Kenneth Rijock

Kenneth Rijock

Wednesday, May 13, 2015

GEORGE LEVIN RESPONDS TO SEC DEMAND FOR A $181m JUDGMENT AGAINST HIM FOR OPERATING FEEDER FUND FOR ROTHSTEIN PONZI SCHEME

                                     
George Levin & Scott Rothstein
George Levin, is a Fort Lauderdale businessman with a long history of complaints filed against him by individual who were damaged by his shady business practices. A Federal civil jury recently found him guilty of securities fraud, in a case brought by the Securities & Exchange Commission, and now the regulatory agency wants an extremely large judgment entered against him, for feeding Scott Rothstein's billion dollar Ponzi scheme, and lying to his investors about every relevant aspect of the phantom, and totally unsecured, investments that he sold them.

The SEC wants the following:

(1) For violations of §5 of the Securities Act: $57m, plus $11.3m in interest, and a $5.7m civil penalty.
(2) For violations of §17(a) of the 1933 Act, and Section 10(b), and Rule 10(b)-5 of the 1934 Act: $49m, plus $9.5m in accrued interest, and a $49m civil penalty.

Levin's attorneys have now responded:

(A) The Disgorgements fail to set-off repayments made to investors.
(B) The claims for money damages are either not equitable, or improper.
(C) The Court should only impose, at most, a first-tier civil money penalty.
(D) The defendant has requested an evidentiary hearing on the SEC motions.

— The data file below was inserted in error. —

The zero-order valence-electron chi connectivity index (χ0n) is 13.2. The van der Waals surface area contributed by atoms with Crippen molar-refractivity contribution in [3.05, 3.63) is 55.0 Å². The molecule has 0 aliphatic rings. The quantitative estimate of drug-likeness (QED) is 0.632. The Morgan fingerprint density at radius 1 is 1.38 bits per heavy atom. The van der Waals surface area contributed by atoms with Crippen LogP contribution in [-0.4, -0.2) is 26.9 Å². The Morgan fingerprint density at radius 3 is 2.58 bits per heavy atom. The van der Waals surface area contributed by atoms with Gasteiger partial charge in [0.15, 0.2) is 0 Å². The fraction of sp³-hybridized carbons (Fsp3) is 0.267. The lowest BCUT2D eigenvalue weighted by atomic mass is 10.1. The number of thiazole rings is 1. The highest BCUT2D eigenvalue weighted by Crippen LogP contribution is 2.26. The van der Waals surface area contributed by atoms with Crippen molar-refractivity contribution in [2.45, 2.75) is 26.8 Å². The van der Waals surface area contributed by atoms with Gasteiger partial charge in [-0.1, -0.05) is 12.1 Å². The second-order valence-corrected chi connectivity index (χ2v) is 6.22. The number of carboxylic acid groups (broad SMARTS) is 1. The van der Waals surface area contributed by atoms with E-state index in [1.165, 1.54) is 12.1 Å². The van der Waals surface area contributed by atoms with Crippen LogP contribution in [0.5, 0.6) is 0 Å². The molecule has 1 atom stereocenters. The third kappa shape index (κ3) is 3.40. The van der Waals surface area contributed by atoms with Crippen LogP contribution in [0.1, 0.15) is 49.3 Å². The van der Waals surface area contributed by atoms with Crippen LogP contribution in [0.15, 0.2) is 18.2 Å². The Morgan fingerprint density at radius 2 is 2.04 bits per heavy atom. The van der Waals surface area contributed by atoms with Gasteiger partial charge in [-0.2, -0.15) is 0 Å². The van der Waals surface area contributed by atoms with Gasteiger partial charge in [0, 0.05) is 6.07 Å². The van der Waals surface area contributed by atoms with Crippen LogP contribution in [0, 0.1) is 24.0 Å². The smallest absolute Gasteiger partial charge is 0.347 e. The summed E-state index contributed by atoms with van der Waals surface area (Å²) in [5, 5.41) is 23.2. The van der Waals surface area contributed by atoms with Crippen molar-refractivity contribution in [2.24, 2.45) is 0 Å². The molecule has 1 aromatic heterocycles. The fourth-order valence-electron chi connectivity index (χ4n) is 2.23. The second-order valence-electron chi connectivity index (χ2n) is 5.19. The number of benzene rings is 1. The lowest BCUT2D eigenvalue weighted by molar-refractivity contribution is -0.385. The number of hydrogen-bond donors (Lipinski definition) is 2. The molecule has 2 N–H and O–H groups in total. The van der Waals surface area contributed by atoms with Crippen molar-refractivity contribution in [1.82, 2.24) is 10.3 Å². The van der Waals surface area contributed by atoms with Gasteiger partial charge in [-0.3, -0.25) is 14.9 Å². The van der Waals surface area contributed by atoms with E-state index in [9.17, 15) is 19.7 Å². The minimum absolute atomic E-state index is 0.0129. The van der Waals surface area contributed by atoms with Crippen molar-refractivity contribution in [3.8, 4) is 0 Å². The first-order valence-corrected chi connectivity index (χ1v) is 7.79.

(E) The judgment would amount to 100 times Levin's net worth.
(F) His net worth is only $497,000, and that should be the amount of the judgment, no more.

Remember that the hedge fund promissory notes sold by Levin, to his investors, were found to be unregistered securities, and that they were secured by Rothstein's non-existent court settlements; that Levin definitely knew this, and kept that information from his clients, as well as Rothstein's rapid descent into insolvency late in the Ponzi. Testimony given at trial showed that he diverted $49m to his family. We shall await the scheduling of an evidentiary hearing, or the Court's decision on the SEC motion.

Given that, to stay enforcement on the judgment, should Levin appeal to the Eleventh Circuit, he would be required to post a supersedeas bond for $181m, if the Court ultimately enters a judgment in that amount. Where would he get collateral for such a bond ?


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